- Best known for his work on rheumatic and coronary heart disease.
- He made important studies of rheumatic fever describing the diastolic murmur of acute rheumatic mitral valvulitis (Carey-Coombs murmur) and taking a great interest in the prevention and management of heart disease in children.
- Born 1879 Castle Cary, Somerset, UK.
- 1901 – graduated St Mary’s Hospital Medical School having been awarded prizes in Medicine, Surgery, Pathology, Hygiene, Forensic Medicine and Psychological Medicine
- 1903 – became Medical Registrar at St Mary’s Hospital.
- 1904 – left London to become a General Practitioner.
- 1905 – Registrar at Bristol Children’s Hospital.
- 1917 – Fellow of Royal College of Physicians.
- 1920 – became physician at Bristol General Hospital.
- 1920 – part of a group of Consultants who set up the Cardiac Club, the forerunner of the British Cardiac Society
- 1927 – became director of the Bristol University Centre of Cardiac Research.
- During First World War served in the Royal Army Medical Corps and was posted to Europe, Egypt, Iraq and India, which he expressed concern in the lack of continuity of his research.
- 1932 – died following a cardiac event at the age of 53.
Key Medical Attributions:
- Influential in the study of both coronary thrombosis and rheumatic heart disease. Prior to his death he had documented 144 cases of coronary thrombosis.
- He was invited by Dr Frederick Poynton to develop an interest in rheumatic heart disease and during his work at Bristol Children’s Hospital, compiled research into valvular heart disease in children and noted a specific diastolic murmur.
- Most famously known for the Carey-Coombs murmur which is now largely obsolete due to the eradication of rheumatic heart disease.
- Carey-Coombs murmur: short mid-diastolic murmur caused by active rheumatic carditis with mitral-valve inflammation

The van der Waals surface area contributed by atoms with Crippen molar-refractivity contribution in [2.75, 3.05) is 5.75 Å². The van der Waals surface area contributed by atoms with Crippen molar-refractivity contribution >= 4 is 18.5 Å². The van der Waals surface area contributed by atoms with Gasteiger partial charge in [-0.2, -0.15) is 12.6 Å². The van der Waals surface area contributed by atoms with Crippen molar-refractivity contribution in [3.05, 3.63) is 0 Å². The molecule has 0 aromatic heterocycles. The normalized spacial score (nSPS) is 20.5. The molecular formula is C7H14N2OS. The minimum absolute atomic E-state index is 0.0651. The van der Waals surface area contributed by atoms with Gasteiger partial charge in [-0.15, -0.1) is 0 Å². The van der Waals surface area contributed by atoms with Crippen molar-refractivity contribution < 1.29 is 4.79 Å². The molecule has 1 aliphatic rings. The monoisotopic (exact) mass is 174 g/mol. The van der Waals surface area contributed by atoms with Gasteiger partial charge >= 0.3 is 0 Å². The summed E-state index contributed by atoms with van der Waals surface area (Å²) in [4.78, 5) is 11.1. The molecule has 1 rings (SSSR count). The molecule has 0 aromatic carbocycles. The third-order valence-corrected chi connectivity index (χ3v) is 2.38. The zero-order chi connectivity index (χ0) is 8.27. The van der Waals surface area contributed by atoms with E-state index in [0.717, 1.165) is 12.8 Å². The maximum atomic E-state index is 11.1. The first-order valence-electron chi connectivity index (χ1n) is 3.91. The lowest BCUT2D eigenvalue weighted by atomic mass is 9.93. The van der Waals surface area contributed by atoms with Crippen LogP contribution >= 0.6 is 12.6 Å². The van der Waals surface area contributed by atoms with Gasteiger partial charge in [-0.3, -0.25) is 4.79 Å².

- Coombs CF. A British Medical Association Lecture on heart attacks. Br Med J. 1928 Jun 16;1(3519):1009-13. [PMC2456300]
- Coombs CF. The Nature and Treatment of Chorea. Bristol Med Chir J (1883). 1911 Mar;29(111):51-67. [PMC5049107]
- Coombs CF. Thirty Years’ Progress in the Study of Rheumatic Heart Disease. Bristol Med Chir J (1883). 1933 Summer;50(188):93-112. [PMC5060960]
- Coombs CF. Prognosis in Coronary Thrombosis. Bristol Med Chir J (1883). 1932 Winter; 49(186): 277–284. [PMC5058289]
- Coombs CF. Rheumatic heart disease. New York: William Wood, 1924.
- Although one of the first to describe myocardial infarction, credit actually went to James Herrick who published his findings in JAMA in 1912.
- Upon his death, Coombs’ wish was to have his heart preserved in a pathology museum, but on autopsy, there was nothing structurally wrong with his heart and thus, nothing for the museum. [Reference]
- Weston CF. Carey Franklin Coombs 1879-1932. Bristol Med Chir J. 1989 Nov;104(4):97-103.[PMC5113506]
- Carey Franklin Coombs 1879-1932 . Mitral Valve.
- Herrick JB. Clinical features of sudden obstruction of the coronary arteries. JAMA. 1912;59:2015–20.
- Hollman A. Dr Carey Coombs and his non-existent cardiac infarct. Heart. 2000;83;582.
LITFL Related Links
- Biographical Medical Eponyms – A-Z of eponymous medical pioneers
- Eponymictionary – Searchable Eponymictionary Database
- Medical Eponyms – A-Z of signs, syndromes, diseases and classifications
- Orthopaedic Eponyms – Eponymous orthopedic fractures and classifications
- Cardiac Eponyms – Eponymous cardiology collection